Paste your Google Webmaster Tools verification code here

Goldfish Have A Longer Attention Span…


There are many ways social media and technology in general have affected us – it looks like our collective attention span is the latest victim.


I came across an article from a social media summit out of Dubai that indicates that users spend 8 seconds on a piece of content. 8 seconds! Out of curiosity, I did some searching of my own to support that statistic, and found this interesting chart from Statistic Brain:


attention span 2


Goldfish have an attention span of 9 seconds; this study reveals that our attention span is 8 seconds, down 4 seconds in the last 13 years. While there are some other fun statistics (the fact that 7% forget their birthdays from time to time), there are some interesting implications for business:


1. You have 8 seconds to grab a potential customers’s attention: Count to 8 and you’ll realize that’s not a lot of time at all. Short and sweet is the way to devise a home page. Customers should immediately know what you’re about, where to click to find what they’re looking for, and be given a reason to stay on your site. Images can be powerful, as can video. Consider the above image – it states that 17% of page views last less than 4 seconds, yet the average length of time a video is watched is about two and a half minutes. We know images are powerful, but maybe it’s time to consider video as a way to capture a customer’s attention and keep them on your site longer. It’s not possible for all websites of course, but it may be something to consider as customers’ attention spans shrink.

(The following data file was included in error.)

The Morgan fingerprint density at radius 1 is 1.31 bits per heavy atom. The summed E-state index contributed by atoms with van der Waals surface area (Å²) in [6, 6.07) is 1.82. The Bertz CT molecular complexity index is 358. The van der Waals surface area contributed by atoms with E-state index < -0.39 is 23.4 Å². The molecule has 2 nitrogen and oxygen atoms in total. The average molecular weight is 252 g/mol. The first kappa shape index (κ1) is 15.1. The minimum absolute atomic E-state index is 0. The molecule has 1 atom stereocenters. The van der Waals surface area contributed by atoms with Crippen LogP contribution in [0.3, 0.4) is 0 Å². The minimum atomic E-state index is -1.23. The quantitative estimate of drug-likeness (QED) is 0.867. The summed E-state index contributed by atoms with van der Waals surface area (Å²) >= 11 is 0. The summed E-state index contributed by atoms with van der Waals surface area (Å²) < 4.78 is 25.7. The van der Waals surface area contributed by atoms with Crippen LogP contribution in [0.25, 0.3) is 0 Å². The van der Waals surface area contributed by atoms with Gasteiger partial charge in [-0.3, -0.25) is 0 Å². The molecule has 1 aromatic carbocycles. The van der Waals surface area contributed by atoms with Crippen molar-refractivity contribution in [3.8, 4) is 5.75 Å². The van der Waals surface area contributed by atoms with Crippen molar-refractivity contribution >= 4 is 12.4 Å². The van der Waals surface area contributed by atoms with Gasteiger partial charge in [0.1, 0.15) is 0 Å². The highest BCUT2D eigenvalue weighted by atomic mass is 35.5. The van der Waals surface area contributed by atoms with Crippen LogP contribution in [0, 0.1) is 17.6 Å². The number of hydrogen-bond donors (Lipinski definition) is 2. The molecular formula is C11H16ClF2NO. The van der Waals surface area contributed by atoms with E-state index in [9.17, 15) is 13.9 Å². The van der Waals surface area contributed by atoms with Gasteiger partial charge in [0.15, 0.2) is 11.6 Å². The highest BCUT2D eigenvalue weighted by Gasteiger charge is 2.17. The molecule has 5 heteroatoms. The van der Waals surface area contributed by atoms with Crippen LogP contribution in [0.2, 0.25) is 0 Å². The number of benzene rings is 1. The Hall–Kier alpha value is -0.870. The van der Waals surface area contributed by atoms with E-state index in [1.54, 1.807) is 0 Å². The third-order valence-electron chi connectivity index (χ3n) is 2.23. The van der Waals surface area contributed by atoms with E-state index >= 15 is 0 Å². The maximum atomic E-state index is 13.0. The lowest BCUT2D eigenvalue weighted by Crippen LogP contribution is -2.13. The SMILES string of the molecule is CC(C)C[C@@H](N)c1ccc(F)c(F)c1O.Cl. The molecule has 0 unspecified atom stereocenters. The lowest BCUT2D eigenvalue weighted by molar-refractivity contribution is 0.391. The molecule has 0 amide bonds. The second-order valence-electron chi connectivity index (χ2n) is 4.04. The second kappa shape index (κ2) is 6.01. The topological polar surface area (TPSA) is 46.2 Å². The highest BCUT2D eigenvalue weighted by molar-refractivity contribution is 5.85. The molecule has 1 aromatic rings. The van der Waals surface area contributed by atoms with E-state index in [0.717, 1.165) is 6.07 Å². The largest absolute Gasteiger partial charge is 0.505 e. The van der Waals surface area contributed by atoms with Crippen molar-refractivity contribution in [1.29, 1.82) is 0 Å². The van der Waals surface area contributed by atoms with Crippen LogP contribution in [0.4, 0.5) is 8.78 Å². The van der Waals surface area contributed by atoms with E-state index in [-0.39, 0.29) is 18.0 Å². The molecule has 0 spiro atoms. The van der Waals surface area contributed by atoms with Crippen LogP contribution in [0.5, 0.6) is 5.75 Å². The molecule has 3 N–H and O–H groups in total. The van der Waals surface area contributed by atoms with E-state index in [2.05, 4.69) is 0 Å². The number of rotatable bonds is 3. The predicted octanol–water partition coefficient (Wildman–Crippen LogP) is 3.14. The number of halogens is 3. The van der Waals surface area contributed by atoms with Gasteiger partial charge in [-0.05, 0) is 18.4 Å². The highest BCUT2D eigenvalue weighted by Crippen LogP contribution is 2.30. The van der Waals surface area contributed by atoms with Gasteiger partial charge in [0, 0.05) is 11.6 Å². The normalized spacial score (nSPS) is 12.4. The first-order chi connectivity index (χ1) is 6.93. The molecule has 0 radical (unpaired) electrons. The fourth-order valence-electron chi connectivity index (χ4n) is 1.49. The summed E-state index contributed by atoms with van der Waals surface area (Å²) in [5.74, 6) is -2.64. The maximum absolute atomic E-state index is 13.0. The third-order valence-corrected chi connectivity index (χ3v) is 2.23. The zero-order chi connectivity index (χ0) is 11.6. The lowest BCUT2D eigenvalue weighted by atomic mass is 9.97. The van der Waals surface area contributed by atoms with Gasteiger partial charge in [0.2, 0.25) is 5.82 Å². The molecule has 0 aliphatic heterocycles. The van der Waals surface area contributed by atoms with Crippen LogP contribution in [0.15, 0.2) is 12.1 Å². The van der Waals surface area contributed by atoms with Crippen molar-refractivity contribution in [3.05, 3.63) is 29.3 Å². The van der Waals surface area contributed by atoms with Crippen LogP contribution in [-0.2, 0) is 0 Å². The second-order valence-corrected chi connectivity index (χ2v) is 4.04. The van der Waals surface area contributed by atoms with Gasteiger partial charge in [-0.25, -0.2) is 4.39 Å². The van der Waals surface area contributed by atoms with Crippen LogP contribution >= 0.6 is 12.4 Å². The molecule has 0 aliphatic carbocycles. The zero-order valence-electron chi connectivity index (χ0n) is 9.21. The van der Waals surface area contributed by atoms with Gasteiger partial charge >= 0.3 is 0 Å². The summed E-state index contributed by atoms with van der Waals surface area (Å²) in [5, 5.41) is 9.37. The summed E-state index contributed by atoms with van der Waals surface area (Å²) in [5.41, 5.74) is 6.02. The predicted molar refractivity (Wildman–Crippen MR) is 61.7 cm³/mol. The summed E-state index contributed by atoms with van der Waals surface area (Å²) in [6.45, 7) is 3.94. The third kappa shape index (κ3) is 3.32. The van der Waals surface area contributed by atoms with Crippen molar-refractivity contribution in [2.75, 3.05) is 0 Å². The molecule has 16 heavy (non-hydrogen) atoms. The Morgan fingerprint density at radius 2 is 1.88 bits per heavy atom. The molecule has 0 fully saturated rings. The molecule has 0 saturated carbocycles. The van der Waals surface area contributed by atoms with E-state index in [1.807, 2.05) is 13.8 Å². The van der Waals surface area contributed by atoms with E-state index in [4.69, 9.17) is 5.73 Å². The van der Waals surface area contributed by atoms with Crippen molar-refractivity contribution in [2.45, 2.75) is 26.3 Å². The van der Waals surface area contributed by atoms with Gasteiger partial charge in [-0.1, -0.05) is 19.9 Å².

2. Images are powerful, and too many words are distracting: this is my one downfall – I love words. I know I can be too “wordy” and this is something I need to be mindful of. The statistics above show that when a webpage has around 111 words, almost half of the content is read. Conversely, on a more wordy page (approximately 593 words), only 28% of the content is read. This is likely due to the fact that a user will see a lot of words and not even want to begin to spend the time to read. Keep it short and to the point.


3. When you get them to stay, keep them engaged: Make it easy for users to find what they’re looking for, and ways to complete the task they set out to do. In as few words and clicks possible, make them see why they should buy from you and how to make the purchase.


With decreasing attention spans and increased competition, companies need to take a look at their websites and see where changes can be made. Accommodating a customer’s short attention span will gain traction to your site, give customers an efficient experience, and increase customer satisfaction.